Fan Following

Wahab's roar, and mad Maxwell

The Wahab v Watson subplot, a Geoffrey Edelsten lookalike and a clinical chase made for a great experience

Aaron Owen
Aaron Finch took three catches at deep midwicket, Australia v Pakistan, World Cup 2015, 3rd quarter-final, Adelaide, March 20, 2015

Aaron's Finch calm catching gave the Australian supporters plenty to cheer about  •  AFP

Choice of game:
The World Cup was last in Australia in 1992. I was 15. I had hair and my size 32 jeans fit, no worries. I didn't go to a game.
Twenty-three years on, the hairline has receded, the size 32 pants don't get a look-in in my wardrobe rotation, and the World Cup is back in town! I wasn't going to miss it this time.
My cricket-obsessed brother, Mike, gifted me a birthday present ticket to the India v Pakistan game earlier in the tournament - perhaps the best gift ever.
Sitting in the new southern stand, my faith in its structural integrity was tested when the raucous (that word is not even loud enough) predominately Indian crowd went mental after each and every ball - be it a run, wicket, dot or a slight change in wind direction. Anything.
So, on the back of having attended that match I came home jumped on the net and bought two tickets for the quarter-final. Nervously I watched stuttering, buffering images of the group games play out on my laptop. We (not they, note) made it. So did Pakistan.
Game on.
Team supported
Not Pakistan.
Key performer
Josh Hazlewood deserved his Man-of-the-Match award after bowling well and taking four wickets. Steven Smith stabilised the chase and Shane Watson got us home. Aaron Finch deserves a mention too. Not for his cool first name, but for his calm catching. They win matches apparently.
One thing I'd have changed about the day
To borrow from Neville Cardus' wanting to see Victor Trumper score 100 out of Australia all out for 137, I felt similarly with Shahid Afridi. It would have been pleasing for his innings to have gone on a little longer. Oh well, he'll probably have another couple of comebacks in him yet.
The interplay I enjoyed
Wahab Riaz venting his frustration - understandably. He was fast. He was angry. He was let down by his fieldsmen. He showed it. Roarrr…
Wow moment
Making our way over the new footbridge crossing the Torrens River and T's [my companion for the game] face light up seeing the ground for the first time and her unbridled joy as we cantered in. And I couldn't help but remember being nine years old and going for the first time with Pop.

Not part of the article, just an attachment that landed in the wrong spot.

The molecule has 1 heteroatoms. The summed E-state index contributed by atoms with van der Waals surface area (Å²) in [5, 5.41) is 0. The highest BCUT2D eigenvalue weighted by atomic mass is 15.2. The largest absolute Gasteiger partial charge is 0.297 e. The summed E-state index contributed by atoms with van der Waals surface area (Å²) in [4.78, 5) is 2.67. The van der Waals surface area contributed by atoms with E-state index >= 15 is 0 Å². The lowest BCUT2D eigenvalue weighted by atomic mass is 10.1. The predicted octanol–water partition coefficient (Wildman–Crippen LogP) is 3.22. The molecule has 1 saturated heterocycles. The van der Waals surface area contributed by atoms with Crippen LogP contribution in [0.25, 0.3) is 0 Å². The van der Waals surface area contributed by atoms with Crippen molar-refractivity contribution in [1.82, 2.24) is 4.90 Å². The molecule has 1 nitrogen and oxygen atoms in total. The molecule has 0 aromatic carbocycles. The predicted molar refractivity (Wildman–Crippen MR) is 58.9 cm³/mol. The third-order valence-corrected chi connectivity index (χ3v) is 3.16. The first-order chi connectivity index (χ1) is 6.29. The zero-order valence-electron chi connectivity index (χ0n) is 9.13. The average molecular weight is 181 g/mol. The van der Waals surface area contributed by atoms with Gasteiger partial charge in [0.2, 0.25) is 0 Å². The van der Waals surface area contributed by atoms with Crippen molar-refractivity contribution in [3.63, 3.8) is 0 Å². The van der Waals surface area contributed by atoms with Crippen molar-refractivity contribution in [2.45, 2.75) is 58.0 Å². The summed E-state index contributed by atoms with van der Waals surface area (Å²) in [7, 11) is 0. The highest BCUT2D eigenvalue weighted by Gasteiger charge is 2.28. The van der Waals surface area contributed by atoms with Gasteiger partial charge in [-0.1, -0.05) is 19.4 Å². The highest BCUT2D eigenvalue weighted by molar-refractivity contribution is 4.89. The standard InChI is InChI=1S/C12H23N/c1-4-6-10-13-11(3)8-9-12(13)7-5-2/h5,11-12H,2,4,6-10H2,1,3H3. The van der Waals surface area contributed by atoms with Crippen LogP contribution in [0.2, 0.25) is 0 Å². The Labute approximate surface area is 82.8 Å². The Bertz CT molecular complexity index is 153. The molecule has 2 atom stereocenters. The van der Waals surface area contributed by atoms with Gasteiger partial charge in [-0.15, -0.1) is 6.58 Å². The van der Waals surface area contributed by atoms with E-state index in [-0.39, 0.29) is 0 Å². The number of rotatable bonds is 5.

Player watch
T was keen to get an autograph to complete her cricket experience, but as I warned her, signatures are at a premium at 'big' matches where captains are less likely to let players hug the boundary and sign away. Eyes on the prize stuff. So, even though I spotted Andy Zaltzman and my brother saw Shane Warne sneaking a ciggie puff, we didn't get a signature. This time.
Shot of the day
Glenn Maxwell played a few Glenn Maxwell shots that went to or over the boundary. I hadn't seen his show before. It is big.
Crowd meter
Given the India/Pakistan game attracted a crowd of over 40 000, I was a little underwhelmed when the 35,000 figure for the day popped up on the big screen. It was a quarter-final, and Australia were playing. C'mon.
Fancy dress index
There was the now traditional guy revealing way too much in a blue lycra onesie. A Geoffrey Edelsten look-a-like in garish yellow suit and two fella's in blow up green and gold sumo outfits. Of course.
Overall Australia won with plenty of overs to spare and wickets in hand, but it wasn't as easy a victory as the scorecard suggests. Or perhaps I was just on more tender tenterhooks given the occasion. Rah rah?
Marks out of 10
Had a blast. Australia won. I saw cricket with fresh eyes. That doesn't happen every day - excitability aside, 8 out of 10.

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Aaron Owen is a 37-year-old Sydney-born but long-time Adelaide resident, who has eaten, slept and breathed cricket since age five. A former Echunga cricket club googly bowler, he believes his batting is yet to be truly recognised but retains hope. A left winger, with a dash of traditionalist conservatism he is yet to be convinced Adelaide Oval needed to become "new".